Slack is good

Slack, is like a bad word in the new economy where everything is fast and wound so tight, multi-task and multiple project teams, matrix reporting, multi-region and what not. If you look back at your last 24 hours (that could be a just a working day or two in these days of overly long work hours, rather than the normal 3 work days type like me), what have you really accomplish between the time spent uploading the work-in-progress task to work on for half an hour slice and then download to let another task be uploaded onto your brain to work on the next slice, while the audio conference meeting is on-going and you chip in when its your turn to download a bit of what have you done for that particular task in between the regularly arranged audio conference meetings?

If you have done lot, good for you, but do you feel burn-out? Why do you feel very tired and very small tasks do get completed and closed off but another bunch landed on your incoming email and onto your longish to-do list? Because lots of time and energy has been spent to onload-work abit-offload cycles that you can only do the small task.

I find that I can work on 1 major a 1 or 2 moderately sized projects, but not 2 major +anything, I am just jumping between two fast running trains that aren’t going to the same destinations and spending lots of time and effort to catch onto each major project and then work a little bit while on the mindshare time for that project at hand. Most of the time, when you hear the word firefighting, it can mean you are so busy that you only have time to notice when a major problem pops up on a major project, rather than when you or your team members have sufficient time to smolder the potential major problem when it was just a minor issue.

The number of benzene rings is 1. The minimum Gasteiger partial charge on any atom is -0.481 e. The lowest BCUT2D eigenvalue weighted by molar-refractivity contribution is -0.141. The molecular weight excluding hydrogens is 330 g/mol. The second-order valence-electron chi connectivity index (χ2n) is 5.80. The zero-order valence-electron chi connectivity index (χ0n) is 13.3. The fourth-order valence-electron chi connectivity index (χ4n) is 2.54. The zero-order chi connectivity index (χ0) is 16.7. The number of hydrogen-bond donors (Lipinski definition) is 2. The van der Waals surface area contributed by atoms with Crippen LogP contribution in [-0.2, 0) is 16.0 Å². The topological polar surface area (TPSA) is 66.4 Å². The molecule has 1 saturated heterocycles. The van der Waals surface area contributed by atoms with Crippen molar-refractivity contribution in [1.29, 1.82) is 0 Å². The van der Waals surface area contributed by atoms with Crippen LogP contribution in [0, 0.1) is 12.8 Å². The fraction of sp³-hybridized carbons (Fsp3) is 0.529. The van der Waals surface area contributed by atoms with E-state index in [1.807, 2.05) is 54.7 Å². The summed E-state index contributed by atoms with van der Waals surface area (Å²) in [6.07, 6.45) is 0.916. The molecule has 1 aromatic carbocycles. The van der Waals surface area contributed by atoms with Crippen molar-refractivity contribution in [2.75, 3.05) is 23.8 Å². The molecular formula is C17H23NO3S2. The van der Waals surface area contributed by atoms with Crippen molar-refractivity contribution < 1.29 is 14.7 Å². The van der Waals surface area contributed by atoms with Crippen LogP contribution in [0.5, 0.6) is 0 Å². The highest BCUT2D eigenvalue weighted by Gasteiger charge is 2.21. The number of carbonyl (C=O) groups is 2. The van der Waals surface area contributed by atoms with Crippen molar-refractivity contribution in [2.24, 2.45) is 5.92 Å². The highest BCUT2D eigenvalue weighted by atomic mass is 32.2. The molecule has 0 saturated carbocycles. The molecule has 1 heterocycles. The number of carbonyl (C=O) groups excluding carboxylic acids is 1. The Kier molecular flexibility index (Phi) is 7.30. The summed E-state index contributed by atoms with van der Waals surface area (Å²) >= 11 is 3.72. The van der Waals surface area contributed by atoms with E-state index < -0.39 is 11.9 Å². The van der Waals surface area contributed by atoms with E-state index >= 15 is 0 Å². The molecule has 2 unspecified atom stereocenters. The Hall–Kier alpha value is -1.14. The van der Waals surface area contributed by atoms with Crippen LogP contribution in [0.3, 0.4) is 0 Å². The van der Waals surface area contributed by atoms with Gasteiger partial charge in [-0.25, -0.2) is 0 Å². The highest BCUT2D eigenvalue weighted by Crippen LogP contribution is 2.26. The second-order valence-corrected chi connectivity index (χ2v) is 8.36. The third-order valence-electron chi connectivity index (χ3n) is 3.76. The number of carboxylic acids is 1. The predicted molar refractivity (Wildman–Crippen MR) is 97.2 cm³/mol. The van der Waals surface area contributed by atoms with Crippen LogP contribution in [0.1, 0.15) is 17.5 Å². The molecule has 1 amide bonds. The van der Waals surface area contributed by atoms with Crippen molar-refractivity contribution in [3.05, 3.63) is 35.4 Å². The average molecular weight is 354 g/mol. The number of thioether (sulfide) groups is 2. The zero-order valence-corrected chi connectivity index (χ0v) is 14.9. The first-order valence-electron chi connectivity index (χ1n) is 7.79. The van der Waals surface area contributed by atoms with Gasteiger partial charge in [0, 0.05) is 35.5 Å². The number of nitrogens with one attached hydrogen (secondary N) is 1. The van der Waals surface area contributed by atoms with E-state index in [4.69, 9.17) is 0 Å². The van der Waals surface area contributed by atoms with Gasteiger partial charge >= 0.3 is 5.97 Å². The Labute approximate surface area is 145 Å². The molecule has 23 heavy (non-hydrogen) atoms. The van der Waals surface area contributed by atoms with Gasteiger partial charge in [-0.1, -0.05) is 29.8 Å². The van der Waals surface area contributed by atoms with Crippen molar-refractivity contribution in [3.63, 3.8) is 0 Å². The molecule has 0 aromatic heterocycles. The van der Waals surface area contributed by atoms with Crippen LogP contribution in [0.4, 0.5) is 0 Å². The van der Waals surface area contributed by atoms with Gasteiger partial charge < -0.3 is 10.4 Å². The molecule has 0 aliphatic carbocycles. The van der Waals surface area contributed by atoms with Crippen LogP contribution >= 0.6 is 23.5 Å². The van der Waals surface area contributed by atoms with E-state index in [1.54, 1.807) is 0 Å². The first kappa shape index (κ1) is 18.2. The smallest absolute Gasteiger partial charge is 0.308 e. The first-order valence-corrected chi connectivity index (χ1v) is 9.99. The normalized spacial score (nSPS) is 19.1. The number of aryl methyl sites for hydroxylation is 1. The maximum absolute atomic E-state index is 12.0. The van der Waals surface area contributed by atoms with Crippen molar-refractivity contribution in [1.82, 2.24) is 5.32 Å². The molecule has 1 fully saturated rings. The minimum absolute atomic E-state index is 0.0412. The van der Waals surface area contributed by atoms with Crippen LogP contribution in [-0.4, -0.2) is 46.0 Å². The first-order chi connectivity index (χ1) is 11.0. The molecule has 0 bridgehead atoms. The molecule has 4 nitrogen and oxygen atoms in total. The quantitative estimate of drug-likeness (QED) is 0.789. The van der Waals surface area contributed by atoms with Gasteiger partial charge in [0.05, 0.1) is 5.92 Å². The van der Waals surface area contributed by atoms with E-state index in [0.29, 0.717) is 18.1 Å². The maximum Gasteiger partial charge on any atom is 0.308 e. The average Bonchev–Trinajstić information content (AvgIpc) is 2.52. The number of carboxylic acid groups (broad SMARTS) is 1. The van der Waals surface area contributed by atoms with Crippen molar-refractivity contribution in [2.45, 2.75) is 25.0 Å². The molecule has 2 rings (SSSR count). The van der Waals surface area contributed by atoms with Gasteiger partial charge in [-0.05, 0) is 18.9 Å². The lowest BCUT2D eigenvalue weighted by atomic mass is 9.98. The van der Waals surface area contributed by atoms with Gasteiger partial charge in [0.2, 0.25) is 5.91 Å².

So when you hear someone brags about always being in a fire fighter role, it could mean that he is so busy or the project is managed on a light touch (not because it was going so well) because he is involved in too many things at the same time.

There is this word, slack, which is a title of a great book by Tom Demarco who also wrote a wonderful book called “Peopleware” which is about how to identify, build and nurture a great project team to great project success.

A lot of companies has cut what they called slack. The layer of staff that they deemed not so productive. The fact is, slack is what gives a company the flexibility, the capacity, to do those things that matter in their past, and in their future.

Google, the fast paced Internet company has this famous 20% time thing. While BusinessInsider (http://www.businessinsider.sg/google-20-percent-time-policy-2015-4/#.VxhHBkeqZ_k) reports that “only about 10% of Googlers are using it”, last time Google checked, but it doesn’t really matter, as long as the idea of it exists, according to Google HR boss Laszlo Bock in his new book, “Work Rules!”

As companies used to have R&D labs, these are cut out of many great companies as they focus on the next-big-thing. In my opinion, it is a grave mistake to sacrifice their future by focusing on the present, albeit the counter-argument is that they have to survive the present to have a future. My take is that they have rested too long on their laurels and a quick fix is just forgetting what is their core competitive edge which is their R&D depth and breadth. Many examples abound today of the great IT giants of the 1990s and 2000s are going down that path too.

Coming back on a personal work level, is that thinking time is working time and taking on interesting projects or even better creating that interesting project (like those Googlers that created the many interesting projects) and keeping your focus and giving yourself some slack to do some thinking and re-arranging your work arrangement, unwind a little to give your mind some space, so that you can do it better and do it right.

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Slack is good

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